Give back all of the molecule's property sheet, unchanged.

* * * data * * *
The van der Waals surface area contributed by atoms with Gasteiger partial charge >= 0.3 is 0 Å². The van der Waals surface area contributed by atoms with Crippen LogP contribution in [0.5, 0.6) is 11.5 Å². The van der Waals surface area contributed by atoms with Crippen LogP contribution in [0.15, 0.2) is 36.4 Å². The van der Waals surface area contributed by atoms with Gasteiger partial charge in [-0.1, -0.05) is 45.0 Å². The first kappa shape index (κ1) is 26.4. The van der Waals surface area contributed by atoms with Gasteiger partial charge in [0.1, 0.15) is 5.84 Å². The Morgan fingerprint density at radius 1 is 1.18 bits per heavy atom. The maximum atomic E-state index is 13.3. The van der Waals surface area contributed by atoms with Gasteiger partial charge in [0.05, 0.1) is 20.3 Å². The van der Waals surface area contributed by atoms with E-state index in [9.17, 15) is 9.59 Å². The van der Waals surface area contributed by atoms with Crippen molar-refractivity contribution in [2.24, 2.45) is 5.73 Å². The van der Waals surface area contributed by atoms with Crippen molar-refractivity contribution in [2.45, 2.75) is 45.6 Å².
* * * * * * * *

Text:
The van der Waals surface area contributed by atoms with Gasteiger partial charge >= 0.3 is 0 Å². The van der Waals surface area contributed by atoms with Crippen LogP contribution in [0.5, 0.6) is 11.5 Å². The van der Waals surface area contributed by atoms with Crippen LogP contribution in [0.15, 0.2) is 36.4 Å². The van der Waals surface area contributed by atoms with Gasteiger partial charge in [-0.1, -0.05) is 45.0 Å². The first kappa shape index (κ1) is 26.4. The van der Waals surface area contributed by atoms with Gasteiger partial charge in [0.1, 0.15) is 5.84 Å². The Morgan fingerprint density at radius 1 is 1.18 bits per heavy atom. The maximum atomic E-state index is 13.3. The van der Waals surface area contributed by atoms with Gasteiger partial charge in [0.05, 0.1) is 20.3 Å². The van der Waals surface area contributed by atoms with E-state index in [9.17, 15) is 9.59 Å². The van der Waals surface area contributed by atoms with Crippen molar-refractivity contribution in [2.24, 2.45) is 5.73 Å². The van der Waals surface area contributed by atoms with Crippen molar-refractivity contribution in [2.45, 2.75) is 45.6 Å².